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Indie Downtown L.A. Breweries Make Beer for the People ~ Scene Report

9:14 AM PST on January 25, 2019

    [dropcap size=big]L[/dropcap]os Angeles beer drinkers, if you’re tired of routinely lining the pockets of big global corporate beer companies to drink the familiar mass-produced brands we grew up watching our grandpas drink — heck, if you want a locally-made craft beer, but don’t want to give your money to Anheuser-Busch InBev — then rejoice. You have lots of delicious new choices in town, thanks to the talented brewers and crews of the DTLA Breweries United group.

    All photos by Melissa Mora Hidalgo.

    The local organization of seven independent craft breweries operating in and around Downtown L.A. held their fifth beer tasting festival over the weekend. The sold-out event featured flagship beers, slow sour ales, seasonal brews, and special edition one-off beer creations made by L.A.’s best and newest independent beermakers.

    They include Dry River Brewing, Indie Brewing Company, Iron Triangle Brewing Co., Arts District Brewing Co., Boomtown Brewing, and downtown “veterans” Angel City Brewery and Mumford Brewing.

    All photos by Melissa Mora Hidalgo.

    My first stop was Indie Brewing Company. The Boyle Heights brewery just celebrated their third year anniversary the day before the festival. I met a happy crew eager to pour their Pacific Kölsch Highway and the IPA del Rey, two of their flagship beers.

    “They used to just have a kegerator in the back. Now they have close to sixteen beers on tap,” said Indie Brew crew member John Miramontes. The clean-tasting German lager exemplifies Indie’s signature light session beers, the style preferred by many Bud-lifers. “When it comes to Hispanics [and beer], we’re pretty stubborn,” said Miramontes of Indie. The Boyle Heights native was a homebrewer and regular customer first before joining the Indie Brewing Co. to work at the bar.

    Indie Brew sales rep Aaron Kauffman cited the importance of serving the community by making beer and creating a taproom space that appeals to locals. “We cater to our neighborhood and give the customers what they want,” Kauffman told L.A. Taco. “If people here want to watch the Dodger game, we’ll turn on the TV and they can stay as long as they want. They’re welcome here.”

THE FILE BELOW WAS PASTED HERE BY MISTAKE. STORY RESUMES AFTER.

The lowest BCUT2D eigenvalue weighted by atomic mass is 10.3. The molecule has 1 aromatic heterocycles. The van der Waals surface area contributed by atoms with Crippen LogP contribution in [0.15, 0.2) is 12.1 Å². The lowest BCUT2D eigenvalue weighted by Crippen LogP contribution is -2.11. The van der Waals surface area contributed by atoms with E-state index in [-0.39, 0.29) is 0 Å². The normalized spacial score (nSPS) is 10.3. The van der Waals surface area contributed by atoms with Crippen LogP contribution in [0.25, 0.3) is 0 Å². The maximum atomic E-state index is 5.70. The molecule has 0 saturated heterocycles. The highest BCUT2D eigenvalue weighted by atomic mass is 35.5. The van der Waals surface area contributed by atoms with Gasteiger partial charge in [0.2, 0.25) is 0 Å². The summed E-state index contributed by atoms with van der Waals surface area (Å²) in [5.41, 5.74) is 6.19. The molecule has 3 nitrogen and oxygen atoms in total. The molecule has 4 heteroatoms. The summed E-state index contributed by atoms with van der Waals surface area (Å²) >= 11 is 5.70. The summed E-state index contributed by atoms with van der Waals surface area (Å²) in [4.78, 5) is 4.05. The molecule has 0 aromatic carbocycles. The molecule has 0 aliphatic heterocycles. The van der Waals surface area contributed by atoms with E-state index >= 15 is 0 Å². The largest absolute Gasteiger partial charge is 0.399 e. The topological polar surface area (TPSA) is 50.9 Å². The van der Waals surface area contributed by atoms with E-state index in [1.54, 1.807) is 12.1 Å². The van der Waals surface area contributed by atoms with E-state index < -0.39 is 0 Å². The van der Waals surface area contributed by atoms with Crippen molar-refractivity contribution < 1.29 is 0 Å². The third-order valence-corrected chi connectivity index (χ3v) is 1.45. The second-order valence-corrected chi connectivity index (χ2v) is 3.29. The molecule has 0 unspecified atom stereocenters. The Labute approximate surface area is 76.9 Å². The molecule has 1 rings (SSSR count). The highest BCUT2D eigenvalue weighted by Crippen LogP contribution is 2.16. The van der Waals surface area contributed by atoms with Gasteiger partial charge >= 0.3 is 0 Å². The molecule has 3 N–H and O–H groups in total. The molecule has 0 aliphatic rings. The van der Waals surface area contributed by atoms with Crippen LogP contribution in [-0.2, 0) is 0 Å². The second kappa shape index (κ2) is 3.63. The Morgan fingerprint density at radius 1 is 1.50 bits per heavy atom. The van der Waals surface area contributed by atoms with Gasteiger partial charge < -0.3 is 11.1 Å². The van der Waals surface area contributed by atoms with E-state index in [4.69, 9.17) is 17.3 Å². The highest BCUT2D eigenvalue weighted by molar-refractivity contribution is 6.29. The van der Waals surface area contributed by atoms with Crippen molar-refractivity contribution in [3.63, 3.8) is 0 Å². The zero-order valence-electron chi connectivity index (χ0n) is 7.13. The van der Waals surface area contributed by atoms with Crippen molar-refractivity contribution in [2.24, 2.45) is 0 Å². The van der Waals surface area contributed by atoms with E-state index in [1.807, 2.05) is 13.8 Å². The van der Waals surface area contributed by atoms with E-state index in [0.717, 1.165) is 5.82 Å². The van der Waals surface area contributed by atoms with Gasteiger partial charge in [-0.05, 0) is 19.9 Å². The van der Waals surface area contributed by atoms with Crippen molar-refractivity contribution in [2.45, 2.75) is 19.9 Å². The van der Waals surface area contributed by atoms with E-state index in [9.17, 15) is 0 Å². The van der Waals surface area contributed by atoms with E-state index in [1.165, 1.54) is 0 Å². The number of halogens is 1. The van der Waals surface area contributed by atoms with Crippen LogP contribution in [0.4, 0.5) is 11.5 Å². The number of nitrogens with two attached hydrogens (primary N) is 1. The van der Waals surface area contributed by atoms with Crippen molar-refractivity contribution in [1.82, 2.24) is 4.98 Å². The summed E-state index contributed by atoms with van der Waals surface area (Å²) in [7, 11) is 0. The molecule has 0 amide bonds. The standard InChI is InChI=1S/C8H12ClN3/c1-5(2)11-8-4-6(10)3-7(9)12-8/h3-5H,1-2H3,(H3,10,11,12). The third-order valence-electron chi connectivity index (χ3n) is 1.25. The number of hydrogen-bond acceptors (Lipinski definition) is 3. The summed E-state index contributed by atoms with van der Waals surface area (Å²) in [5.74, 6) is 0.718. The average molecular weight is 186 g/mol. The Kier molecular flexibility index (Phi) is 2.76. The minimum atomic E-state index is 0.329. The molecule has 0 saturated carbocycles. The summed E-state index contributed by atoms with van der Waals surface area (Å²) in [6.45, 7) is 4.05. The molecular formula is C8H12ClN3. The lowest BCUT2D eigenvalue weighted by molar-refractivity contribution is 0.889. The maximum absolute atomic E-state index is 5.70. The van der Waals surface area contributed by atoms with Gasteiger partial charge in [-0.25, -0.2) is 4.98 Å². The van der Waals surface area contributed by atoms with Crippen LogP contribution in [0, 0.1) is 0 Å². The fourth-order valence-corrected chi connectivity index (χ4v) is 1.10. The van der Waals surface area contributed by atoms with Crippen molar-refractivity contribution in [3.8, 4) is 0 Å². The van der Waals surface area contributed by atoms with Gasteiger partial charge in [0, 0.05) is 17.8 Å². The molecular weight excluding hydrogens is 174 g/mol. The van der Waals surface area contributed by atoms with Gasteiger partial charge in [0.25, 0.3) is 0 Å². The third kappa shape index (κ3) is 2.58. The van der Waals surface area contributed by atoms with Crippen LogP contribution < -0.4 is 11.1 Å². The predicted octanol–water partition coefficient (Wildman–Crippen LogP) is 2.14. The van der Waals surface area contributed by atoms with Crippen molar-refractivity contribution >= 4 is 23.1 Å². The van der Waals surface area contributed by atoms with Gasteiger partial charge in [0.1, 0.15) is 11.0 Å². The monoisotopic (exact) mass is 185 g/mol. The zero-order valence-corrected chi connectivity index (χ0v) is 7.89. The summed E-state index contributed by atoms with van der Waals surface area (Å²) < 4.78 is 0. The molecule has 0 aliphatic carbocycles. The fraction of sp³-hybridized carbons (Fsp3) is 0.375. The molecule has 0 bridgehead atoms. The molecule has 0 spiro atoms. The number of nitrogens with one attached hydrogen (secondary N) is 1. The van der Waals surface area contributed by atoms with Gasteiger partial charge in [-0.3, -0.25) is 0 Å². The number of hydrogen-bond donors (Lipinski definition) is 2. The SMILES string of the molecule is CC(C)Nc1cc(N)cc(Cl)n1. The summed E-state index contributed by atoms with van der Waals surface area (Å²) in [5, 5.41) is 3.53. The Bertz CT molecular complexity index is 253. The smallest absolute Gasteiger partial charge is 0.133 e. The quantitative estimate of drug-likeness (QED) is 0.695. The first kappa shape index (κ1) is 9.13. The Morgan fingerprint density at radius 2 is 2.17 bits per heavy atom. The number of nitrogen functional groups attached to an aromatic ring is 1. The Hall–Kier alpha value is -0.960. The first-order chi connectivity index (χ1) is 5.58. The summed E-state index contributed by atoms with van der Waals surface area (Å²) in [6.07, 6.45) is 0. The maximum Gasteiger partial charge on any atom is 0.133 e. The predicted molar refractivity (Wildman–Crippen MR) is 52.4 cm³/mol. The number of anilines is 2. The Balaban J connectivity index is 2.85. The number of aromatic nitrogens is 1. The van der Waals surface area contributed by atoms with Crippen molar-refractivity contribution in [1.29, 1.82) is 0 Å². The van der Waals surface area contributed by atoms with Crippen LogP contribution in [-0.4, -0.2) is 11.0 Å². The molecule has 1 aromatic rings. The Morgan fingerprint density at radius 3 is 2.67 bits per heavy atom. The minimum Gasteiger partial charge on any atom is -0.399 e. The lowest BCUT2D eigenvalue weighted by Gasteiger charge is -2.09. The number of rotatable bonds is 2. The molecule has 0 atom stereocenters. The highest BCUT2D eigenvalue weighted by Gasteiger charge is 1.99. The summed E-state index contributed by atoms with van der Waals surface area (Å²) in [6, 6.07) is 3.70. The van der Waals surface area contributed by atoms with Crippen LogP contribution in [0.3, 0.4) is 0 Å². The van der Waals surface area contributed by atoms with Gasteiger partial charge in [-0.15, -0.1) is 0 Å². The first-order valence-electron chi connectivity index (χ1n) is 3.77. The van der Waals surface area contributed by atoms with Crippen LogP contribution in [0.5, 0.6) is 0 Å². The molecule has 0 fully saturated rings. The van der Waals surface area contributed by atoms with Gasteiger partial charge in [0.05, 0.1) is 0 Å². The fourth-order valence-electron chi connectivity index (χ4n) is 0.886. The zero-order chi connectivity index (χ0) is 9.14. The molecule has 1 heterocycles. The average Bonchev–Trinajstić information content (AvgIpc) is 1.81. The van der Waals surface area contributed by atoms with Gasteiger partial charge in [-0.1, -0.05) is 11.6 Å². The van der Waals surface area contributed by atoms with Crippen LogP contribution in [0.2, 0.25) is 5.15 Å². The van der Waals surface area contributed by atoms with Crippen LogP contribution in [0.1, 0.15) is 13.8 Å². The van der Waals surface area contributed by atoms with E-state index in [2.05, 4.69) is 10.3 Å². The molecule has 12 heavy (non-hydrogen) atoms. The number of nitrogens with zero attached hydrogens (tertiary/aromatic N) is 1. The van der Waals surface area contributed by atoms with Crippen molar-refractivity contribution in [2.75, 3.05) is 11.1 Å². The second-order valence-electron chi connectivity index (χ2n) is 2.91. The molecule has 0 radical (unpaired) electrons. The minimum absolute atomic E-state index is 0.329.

Miramontes agreed. “The majority of the people who come here are regulars,” he said. “We see regulars as family.”

    Indie Brew crew.

    Although Miramontes and Kauffman concur that Indie’s small Eastside taproom between the L.A. River and the freeway exchanges provides a much-sought space of intimacy for the neighborhood, both also acknowledged that the creation of such intimacy and sense of family for the regulars does come at a cost to others. Like fancy coffee shops, boutique vintage stores, and flipped houses with new horizontal fences, craft breweries usually signal gentrification.

    Miramontes, the Boyle Heights native, remembers the anti-gentrification protests aimed at both Indie and Dry River Brewing when the breweries first opened. “The rent does go up when different businesses come in, I understand that,” says Miramontes.

    “But the brewery does give back to the community,” he explains, citing the use of its space by local artists and neighborhood people to gather to drink good beer made locally. “By offering these light, easy-drinking beers brewed right here, we’re giving gente a chance to expand their beer options [beyond big corporate brands] and expose them to something local they might like.”

    Cary Gross and Guillermo Bugarín of Boomtown.

    Next door to Indie, Boomtown Brewery poured a generous array of lagers and ales for festival goers.